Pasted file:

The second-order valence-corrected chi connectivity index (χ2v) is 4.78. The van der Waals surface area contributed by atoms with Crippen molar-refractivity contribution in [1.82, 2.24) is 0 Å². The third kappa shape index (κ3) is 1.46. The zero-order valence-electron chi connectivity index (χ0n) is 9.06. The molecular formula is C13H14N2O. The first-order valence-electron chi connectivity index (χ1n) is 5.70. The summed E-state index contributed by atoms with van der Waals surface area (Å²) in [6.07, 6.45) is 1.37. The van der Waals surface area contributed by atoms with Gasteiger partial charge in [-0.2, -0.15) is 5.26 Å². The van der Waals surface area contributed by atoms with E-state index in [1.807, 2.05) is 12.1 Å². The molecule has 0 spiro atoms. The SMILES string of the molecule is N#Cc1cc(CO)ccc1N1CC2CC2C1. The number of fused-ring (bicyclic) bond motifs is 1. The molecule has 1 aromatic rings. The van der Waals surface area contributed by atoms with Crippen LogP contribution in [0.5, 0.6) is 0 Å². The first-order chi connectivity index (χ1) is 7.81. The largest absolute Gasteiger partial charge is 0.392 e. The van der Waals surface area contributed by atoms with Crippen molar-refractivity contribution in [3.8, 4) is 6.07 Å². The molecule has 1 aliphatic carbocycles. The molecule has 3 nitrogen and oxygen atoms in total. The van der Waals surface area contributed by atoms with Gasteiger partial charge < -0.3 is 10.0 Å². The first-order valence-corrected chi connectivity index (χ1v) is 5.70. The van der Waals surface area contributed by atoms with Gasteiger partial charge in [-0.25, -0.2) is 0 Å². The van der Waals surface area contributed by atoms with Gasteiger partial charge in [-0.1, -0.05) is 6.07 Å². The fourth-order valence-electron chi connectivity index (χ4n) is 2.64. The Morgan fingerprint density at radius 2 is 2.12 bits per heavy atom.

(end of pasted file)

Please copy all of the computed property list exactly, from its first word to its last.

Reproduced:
The second-order valence-corrected chi connectivity index (χ2v) is 4.78. The van der Waals surface area contributed by atoms with Crippen molar-refractivity contribution in [1.82, 2.24) is 0 Å². The third kappa shape index (κ3) is 1.46. The zero-order valence-electron chi connectivity index (χ0n) is 9.06. The molecular formula is C13H14N2O. The first-order valence-electron chi connectivity index (χ1n) is 5.70. The summed E-state index contributed by atoms with van der Waals surface area (Å²) in [6.07, 6.45) is 1.37. The van der Waals surface area contributed by atoms with Gasteiger partial charge in [-0.2, -0.15) is 5.26 Å². The van der Waals surface area contributed by atoms with E-state index in [1.807, 2.05) is 12.1 Å². The molecule has 0 spiro atoms. The SMILES string of the molecule is N#Cc1cc(CO)ccc1N1CC2CC2C1. The number of fused-ring (bicyclic) bond motifs is 1. The molecule has 1 aromatic rings. The van der Waals surface area contributed by atoms with Crippen LogP contribution in [0.5, 0.6) is 0 Å². The first-order chi connectivity index (χ1) is 7.81. The largest absolute Gasteiger partial charge is 0.392 e. The van der Waals surface area contributed by atoms with Crippen molar-refractivity contribution in [3.8, 4) is 6.07 Å². The molecule has 1 aliphatic carbocycles. The molecule has 3 nitrogen and oxygen atoms in total. The van der Waals surface area contributed by atoms with Gasteiger partial charge < -0.3 is 10.0 Å². The first-order valence-corrected chi connectivity index (χ1v) is 5.70. The van der Waals surface area contributed by atoms with Gasteiger partial charge in [-0.25, -0.2) is 0 Å². The van der Waals surface area contributed by atoms with Gasteiger partial charge in [-0.1, -0.05) is 6.07 Å². The fourth-order valence-electron chi connectivity index (χ4n) is 2.64. The Morgan fingerprint density at radius 2 is 2.12 bits per heavy atom.